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Posted at 10:00 AM ET, 12/15/2010

World Bank wins 18% funding boost for poorest nations

By Howard Schneider

Officials meeting in Brussels this week agreed to contribute nearly $50 billion over the next three years to the World Bank fund dedicated to the globe's poorest countries.

The 18 percent boost marked the arrival of some previous aid recipients as donors. World Bank President Robert Zoellick said he could not provide details on individual donors until the World Bank board approves the funding package early next year.

The United States pledged $3.7 billion in the last funding round, negotiated in 2007. Treasury officials would not release the latest pledge. The United Kingdom, which topped the United States last year as the largest single donor, said it had promised $4.2 billion over the next three years. UK officials said that represents a nearly 25 percent increase in local currency at a time when the government in London is pressing through painful spending and benefits cuts on its citizens.

The International Development Association funds health, education, food security and building programs through grants and long-term, interest-free loans to the world's 79 least-developed countries. The fund is replenished every three years at a donors conference, and this year marked a record for giving and a record of 51 countries agreeing to kick-in.

Zoellick said the funding level signaled a recognition that IDA's efforts were important to sustain despite the recent recession and the slow growth in many developed countries. He said the $49.3 billion pledged this week is a "robust" increase over donations negotiated in 2007 before the onset of the recession.

Not all of the money for the fund comes from donations. Some comes from the repayment of IDA's long-term loans and some from the interest earnings generated by other World Bank programs. In the 2007 funding round, donors provided about $25 billion of the roughly $42 billion total. Zoellick said that figure has increased, but he would not provide details. The total donor amount this year represents $31.7 billion of the total, compared with the 2007 round.

The money, Zoellick said, will translate into an estimated 200 million child immunizations, better health and water for tens of millions of people, training for millions of teachers, and the construction of nearly 50,000 miles of roads and train tracks.

"This is a very significant accomplishment at a time of budget cuts in many donor countries," Zoellick said. "Many have stretched at a time of economic difficulty at home...They see that overcoming growth also benefits the developed world...They know this is not charity. It is an investment in peace and progress."

World Bank list of countries that graduated from the International Development Association loan programs.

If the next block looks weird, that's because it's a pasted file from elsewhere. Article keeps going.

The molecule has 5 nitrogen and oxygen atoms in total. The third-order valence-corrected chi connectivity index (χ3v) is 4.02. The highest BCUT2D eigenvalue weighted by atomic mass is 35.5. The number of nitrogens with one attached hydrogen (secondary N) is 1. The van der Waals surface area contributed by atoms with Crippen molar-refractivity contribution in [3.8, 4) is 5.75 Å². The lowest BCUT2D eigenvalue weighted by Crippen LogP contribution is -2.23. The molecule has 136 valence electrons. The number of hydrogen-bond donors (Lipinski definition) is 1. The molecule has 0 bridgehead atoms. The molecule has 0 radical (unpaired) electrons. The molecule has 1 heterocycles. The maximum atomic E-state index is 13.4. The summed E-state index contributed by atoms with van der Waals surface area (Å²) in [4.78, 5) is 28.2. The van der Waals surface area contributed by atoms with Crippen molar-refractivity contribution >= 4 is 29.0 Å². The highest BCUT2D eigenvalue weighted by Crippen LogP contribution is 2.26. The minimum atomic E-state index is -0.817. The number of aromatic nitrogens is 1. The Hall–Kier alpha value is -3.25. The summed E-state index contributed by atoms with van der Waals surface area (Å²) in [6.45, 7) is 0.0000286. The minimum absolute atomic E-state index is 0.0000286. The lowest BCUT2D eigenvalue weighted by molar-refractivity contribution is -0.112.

By Howard Schneider  | December 15, 2010; 10:00 AM ET
Categories:  International Economics  
Save & Share:  Send E-mail   Facebook   Twitter   Digg   Yahoo Buzz   StumbleUpon   Technorati   Google Buzz   Previous: Economic agenda: Wednesday, Dec. 15, 2010


"Poorest Nation" should be the one with the largest national debt.

Hummmmmmmmmmmm, who would that be?

More "Stimulus", anyone?

Posted by: dskiff | December 15, 2010 10:17 AM | Report abuse

Is Lesotho included? It is so dominated by South Africa's enclave that it usually gets forgotten, yet it is NOT part of South Africa. Big companies like the GAP make jeans in Lesotho and pollute the water the people drink. Kids are now calling water "blue water", from the ink remains of the jeans' materials!! Check it out, just google Lesotho and the GAP. Help the children of Lesotho today.

Posted by: Anonymous | December 15, 2010 10:33 AM | Report abuse

Has anyone calculated, what the US has donated to the poorest nations, by way of sending what were once well-paying jobs to these countries.

Probably trillions of dollars. Waive good by. Eye the traitors selling our nation out for a cut of the action.

A hundred jobs to the Philippines, a thousand, to India, ten thousand to China...again and again and again.

Can we extend unemployment benefits? Again, and again, and again.

There are no jobs, no employment in this nation that pays a salary that supports the cost of living.

Thirty million people are looking for work or looking for more work to supplement meager incomes.

But the individual who ship the thousands of jobs overseas, receives his thirty pieces of silver, and tax advantaged blessings encouraging him to continue removing the foundation of a formerly stable, thriving civilization.

Posted by: justhefacs | December 15, 2010 11:50 AM | Report abuse

how much has obama given away now...
obama should stop promising what he cannot deliver...

Posted by: DwightCollins | December 15, 2010 1:35 PM | Report abuse


Posted by: Anonymous | December 15, 2010 2:43 PM | Report abuse

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